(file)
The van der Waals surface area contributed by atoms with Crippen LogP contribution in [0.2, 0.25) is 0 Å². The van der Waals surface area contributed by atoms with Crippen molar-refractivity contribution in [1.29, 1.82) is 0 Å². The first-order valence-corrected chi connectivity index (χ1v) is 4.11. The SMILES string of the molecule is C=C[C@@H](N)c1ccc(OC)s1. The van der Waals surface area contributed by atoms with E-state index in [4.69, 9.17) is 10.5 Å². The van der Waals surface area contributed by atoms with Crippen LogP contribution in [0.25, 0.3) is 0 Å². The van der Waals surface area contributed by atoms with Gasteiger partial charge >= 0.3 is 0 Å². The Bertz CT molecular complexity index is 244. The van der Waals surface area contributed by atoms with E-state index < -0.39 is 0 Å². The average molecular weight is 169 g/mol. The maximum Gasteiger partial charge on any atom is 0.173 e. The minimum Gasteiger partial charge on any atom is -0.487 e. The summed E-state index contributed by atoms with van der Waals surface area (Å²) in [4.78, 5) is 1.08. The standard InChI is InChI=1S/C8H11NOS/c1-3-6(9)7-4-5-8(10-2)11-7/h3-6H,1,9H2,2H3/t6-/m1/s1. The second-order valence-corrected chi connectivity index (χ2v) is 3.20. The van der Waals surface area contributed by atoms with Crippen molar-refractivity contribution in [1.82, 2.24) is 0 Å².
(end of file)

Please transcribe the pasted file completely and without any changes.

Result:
The van der Waals surface area contributed by atoms with Crippen LogP contribution in [0.2, 0.25) is 0 Å². The van der Waals surface area contributed by atoms with Crippen molar-refractivity contribution in [1.29, 1.82) is 0 Å². The first-order valence-corrected chi connectivity index (χ1v) is 4.11. The SMILES string of the molecule is C=C[C@@H](N)c1ccc(OC)s1. The van der Waals surface area contributed by atoms with E-state index in [4.69, 9.17) is 10.5 Å². The van der Waals surface area contributed by atoms with Crippen LogP contribution in [0.25, 0.3) is 0 Å². The van der Waals surface area contributed by atoms with Gasteiger partial charge >= 0.3 is 0 Å². The Bertz CT molecular complexity index is 244. The van der Waals surface area contributed by atoms with E-state index < -0.39 is 0 Å². The average molecular weight is 169 g/mol. The maximum Gasteiger partial charge on any atom is 0.173 e. The minimum Gasteiger partial charge on any atom is -0.487 e. The summed E-state index contributed by atoms with van der Waals surface area (Å²) in [4.78, 5) is 1.08. The standard InChI is InChI=1S/C8H11NOS/c1-3-6(9)7-4-5-8(10-2)11-7/h3-6H,1,9H2,2H3/t6-/m1/s1. The second-order valence-corrected chi connectivity index (χ2v) is 3.20. The van der Waals surface area contributed by atoms with Crippen molar-refractivity contribution in [1.82, 2.24) is 0 Å².